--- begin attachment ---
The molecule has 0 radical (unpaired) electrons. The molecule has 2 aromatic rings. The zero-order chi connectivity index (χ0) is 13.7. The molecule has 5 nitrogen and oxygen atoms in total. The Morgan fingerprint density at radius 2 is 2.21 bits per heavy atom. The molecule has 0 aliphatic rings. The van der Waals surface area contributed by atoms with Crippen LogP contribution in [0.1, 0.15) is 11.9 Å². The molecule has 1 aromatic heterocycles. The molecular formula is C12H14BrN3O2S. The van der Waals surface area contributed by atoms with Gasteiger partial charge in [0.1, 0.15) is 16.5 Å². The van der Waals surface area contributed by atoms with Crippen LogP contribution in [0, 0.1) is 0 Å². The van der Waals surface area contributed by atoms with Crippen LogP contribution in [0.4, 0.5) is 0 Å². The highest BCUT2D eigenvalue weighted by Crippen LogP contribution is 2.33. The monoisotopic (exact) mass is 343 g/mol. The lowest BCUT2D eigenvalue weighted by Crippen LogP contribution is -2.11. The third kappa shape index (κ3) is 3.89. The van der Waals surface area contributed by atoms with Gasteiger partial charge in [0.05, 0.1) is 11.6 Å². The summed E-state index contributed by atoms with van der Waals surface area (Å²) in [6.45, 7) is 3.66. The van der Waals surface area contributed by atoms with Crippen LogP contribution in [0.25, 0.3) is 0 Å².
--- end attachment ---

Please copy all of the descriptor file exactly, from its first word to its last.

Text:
The molecule has 0 radical (unpaired) electrons. The molecule has 2 aromatic rings. The zero-order chi connectivity index (χ0) is 13.7. The molecule has 5 nitrogen and oxygen atoms in total. The Morgan fingerprint density at radius 2 is 2.21 bits per heavy atom. The molecule has 0 aliphatic rings. The van der Waals surface area contributed by atoms with Crippen LogP contribution in [0.1, 0.15) is 11.9 Å². The molecule has 1 aromatic heterocycles. The molecular formula is C12H14BrN3O2S. The van der Waals surface area contributed by atoms with Gasteiger partial charge in [0.1, 0.15) is 16.5 Å². The van der Waals surface area contributed by atoms with Crippen LogP contribution in [0, 0.1) is 0 Å². The van der Waals surface area contributed by atoms with Crippen LogP contribution in [0.4, 0.5) is 0 Å². The highest BCUT2D eigenvalue weighted by Crippen LogP contribution is 2.33. The monoisotopic (exact) mass is 343 g/mol. The lowest BCUT2D eigenvalue weighted by Crippen LogP contribution is -2.11. The third kappa shape index (κ3) is 3.89. The van der Waals surface area contributed by atoms with Gasteiger partial charge in [0.05, 0.1) is 11.6 Å². The summed E-state index contributed by atoms with van der Waals surface area (Å²) in [6.45, 7) is 3.66. The van der Waals surface area contributed by atoms with Crippen LogP contribution in [0.25, 0.3) is 0 Å².